RALEIGH — It took seven children, including five straight boys, for Gene Corrigan to finally consent to naming one after himself.
Even then, the former ACC commissioner disliked his name so much that he began referring to his youngest son as “Boo.”
Fifty-two years later, Eugene Francis Corrigan Jr. still answers to “Boo.” But not because he’s distanced himself from his lineage or legacy.
In fact, his name isn’t the only thing he has in common with his father. He also has a talent for athletic administration, a trait that made him a natural choice to succeed retiring Debbie Yow as NC State’s next athletic director.
“Among all the people that I talked with and all the people I considered, Boo’s name always came back to the top of the list,” said State’s chancellor Randy Woodson, who described Corrigan as being “steeped in the understanding of athletic administration and preparing for this job throughout his life.
“I was looking for someone that this wasn’t their first rodeo, that they know what Division I, Power 5 athletics is about and all the issues that come along with it,” Woodson said in introducing Woodson last Wednesday at Reynolds Coliseum. “I wanted people that were visiting with me about this job to be sold on this university and this job before that first conversation occurred. And that box was checked for me in Boo early on because he knows this conference. He knows this part of the country, and he knows the great history of NC State athletics.”
Corrigan will officially take over the Wolfpack’s 23-sport varsity program on May 1.
He joins the Wolfpack after eight years as athletic director at Army, which enjoyed a period of significant growth and success under his leadership. During his watch, the Cadets won 20 Patriot League championships and saw their football program improve from 2-10 in 2015 to 11-2 and a third straight bowl bid this season.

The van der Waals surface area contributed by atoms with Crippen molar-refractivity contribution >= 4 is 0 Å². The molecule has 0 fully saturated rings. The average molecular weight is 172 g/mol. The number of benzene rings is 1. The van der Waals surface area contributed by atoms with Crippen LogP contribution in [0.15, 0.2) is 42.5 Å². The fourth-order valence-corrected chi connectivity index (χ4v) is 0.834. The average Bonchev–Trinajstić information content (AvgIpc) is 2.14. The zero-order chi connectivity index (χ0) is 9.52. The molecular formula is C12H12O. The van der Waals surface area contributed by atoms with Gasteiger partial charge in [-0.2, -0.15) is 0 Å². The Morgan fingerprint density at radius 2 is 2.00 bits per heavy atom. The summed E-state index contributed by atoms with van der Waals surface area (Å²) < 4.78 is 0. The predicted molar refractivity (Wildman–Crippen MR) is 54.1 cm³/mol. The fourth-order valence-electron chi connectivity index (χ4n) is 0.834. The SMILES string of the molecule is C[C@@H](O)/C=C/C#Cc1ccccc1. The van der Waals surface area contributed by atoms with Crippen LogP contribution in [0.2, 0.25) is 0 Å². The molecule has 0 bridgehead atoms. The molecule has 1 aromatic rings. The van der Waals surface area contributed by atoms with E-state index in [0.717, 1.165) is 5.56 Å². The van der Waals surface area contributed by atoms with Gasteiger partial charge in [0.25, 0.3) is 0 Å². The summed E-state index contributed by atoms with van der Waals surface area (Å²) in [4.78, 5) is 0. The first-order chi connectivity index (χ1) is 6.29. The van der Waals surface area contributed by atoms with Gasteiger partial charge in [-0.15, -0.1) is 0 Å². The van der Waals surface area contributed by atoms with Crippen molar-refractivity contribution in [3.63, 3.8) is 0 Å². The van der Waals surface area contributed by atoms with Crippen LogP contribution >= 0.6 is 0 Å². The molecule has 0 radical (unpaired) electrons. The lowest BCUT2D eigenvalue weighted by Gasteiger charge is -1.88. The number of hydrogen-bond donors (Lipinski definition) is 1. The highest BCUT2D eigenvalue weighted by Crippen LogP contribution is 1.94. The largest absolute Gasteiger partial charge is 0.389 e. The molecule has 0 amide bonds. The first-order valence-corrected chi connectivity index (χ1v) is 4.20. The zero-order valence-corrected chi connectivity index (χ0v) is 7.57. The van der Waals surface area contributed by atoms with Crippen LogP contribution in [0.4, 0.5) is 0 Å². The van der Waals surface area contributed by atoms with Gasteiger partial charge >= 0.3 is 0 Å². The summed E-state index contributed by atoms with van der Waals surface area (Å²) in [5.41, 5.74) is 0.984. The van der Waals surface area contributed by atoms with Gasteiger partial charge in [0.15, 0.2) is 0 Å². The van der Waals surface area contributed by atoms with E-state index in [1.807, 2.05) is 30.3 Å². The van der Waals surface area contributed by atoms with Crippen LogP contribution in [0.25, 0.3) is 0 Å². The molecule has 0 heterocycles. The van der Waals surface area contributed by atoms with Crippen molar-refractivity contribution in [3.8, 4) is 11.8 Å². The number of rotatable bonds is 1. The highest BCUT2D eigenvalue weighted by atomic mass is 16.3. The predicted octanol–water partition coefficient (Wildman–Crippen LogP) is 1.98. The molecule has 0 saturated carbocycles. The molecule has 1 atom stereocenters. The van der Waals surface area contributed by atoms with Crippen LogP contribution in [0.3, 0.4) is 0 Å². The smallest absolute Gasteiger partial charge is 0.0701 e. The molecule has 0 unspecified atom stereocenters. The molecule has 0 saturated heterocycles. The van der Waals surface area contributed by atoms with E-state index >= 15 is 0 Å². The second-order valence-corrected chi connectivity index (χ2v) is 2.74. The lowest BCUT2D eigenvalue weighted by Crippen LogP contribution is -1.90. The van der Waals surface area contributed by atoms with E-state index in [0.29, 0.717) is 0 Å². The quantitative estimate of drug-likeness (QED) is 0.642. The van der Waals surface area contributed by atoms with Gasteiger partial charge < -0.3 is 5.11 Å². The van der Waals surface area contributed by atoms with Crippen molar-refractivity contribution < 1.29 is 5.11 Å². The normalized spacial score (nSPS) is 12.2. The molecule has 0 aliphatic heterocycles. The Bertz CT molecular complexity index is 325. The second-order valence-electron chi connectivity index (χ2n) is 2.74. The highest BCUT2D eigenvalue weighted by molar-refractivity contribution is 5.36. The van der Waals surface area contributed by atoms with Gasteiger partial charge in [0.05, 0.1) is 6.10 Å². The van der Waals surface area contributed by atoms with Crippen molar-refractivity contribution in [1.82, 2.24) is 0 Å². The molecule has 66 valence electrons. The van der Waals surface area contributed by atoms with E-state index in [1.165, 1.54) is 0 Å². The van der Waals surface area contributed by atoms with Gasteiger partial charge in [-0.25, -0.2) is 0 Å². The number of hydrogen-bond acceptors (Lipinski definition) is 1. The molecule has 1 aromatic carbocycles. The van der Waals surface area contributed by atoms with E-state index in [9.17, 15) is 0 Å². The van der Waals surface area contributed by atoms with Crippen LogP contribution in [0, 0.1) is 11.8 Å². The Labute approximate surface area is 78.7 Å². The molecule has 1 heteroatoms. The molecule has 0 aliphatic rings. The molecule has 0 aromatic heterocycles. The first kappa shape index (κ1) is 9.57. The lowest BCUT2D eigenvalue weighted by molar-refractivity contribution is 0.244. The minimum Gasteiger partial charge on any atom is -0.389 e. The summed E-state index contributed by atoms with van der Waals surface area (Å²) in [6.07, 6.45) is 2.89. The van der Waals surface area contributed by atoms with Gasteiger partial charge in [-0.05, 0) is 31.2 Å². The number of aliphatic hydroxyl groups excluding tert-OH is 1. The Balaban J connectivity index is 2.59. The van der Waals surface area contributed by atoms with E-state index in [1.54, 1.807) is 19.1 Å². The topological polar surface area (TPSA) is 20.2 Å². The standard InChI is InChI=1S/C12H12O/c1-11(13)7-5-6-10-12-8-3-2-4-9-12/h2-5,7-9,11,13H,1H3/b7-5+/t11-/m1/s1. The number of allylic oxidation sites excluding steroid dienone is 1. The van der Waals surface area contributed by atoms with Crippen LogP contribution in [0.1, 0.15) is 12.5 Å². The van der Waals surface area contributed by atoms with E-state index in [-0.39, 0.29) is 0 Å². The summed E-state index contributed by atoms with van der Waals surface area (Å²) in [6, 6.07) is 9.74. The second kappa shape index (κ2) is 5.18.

The program Corrigan inherits at State has experienced a similar renaissance under Yow, having accomplished the goal she set upon her hiring in 2010 to turn the Wolfpack into a consistent top 25 contender.
State has finished 17th and 15th in the Directors’ Cup standings over the past two years, its highest ranking ever in the national all-sports competition.
“It’s a chance to get better, and I think that’s how I look at every day when I’ll be the AD,” Corrigan said. “How can we continue to develop our student-athletes? How can we continue to develop our coaches for that matter … to make sure that they have every resource they need? But (those are) high-class problems because of the great job that Debbie did.”
As a fellow administrator and someone with such a strong ACC pedigree, Corrigan said he noticed the Wolfpack’s recent prosperity from afar and was attracted to the job even before anyone approached him about it.
“You have to see the success that’s occurred here and not only athletically, but academically and from a brand and from every aspect of the institution. It’s going in such a positive direction,” he said. “When Debbie announced that she was leaving, (wife) Kris and I kind of looked at each other like, ‘Boy, that’d be a great place for us to go because of the success that’s occurred, because of the coaches that they’ve hired.”
If there was any doubt that he would accept the job once it was offered to him, it was dispelled almost immediately upon leaving his interview with Woodson last week thanks to a text from his friend and Army Gen. Ray Odierno — a West Point graduate who earned his master’s degree at State.
“Call me ASAP,” it read.
“I don’t know if y’all have ever received a text from a four-star general, but it’s a little intimidating when you get that,” Corrigan said. “I had a chance to talk to (Odierno), and his first words were, ‘This is a great job. This is a great place. I think you’re the right person to be there.’”
Corrigan joked about how rivals State and UNC will soon have athletic directors named Boo and Bubba, suggesting that the combination sounded like the name of a comedy act.
A self-described “emotional guy,” he got choked up several times during his introductory press conference — especially when he was asked about his father.
“He had two phrases that he used to tell all seven of us,” Corrigan said. “‘It’s better to remain silent and appear stupid than to open your mouth and remove all doubt’ was one of them. The other one that I really do take to heart is, ‘Take your job serious, but not yourself.’
“We were jokingly talking the other day and Chancellor Woodson looked at me and said, ‘You’re kind of a big deal.’ And I said, ‘Well, the job is.’
“Dad had a great humility about him as well, and I think you have to have an ego in these jobs to a certain level to even get to this point. But it doesn’t have to be what leads you through the door.”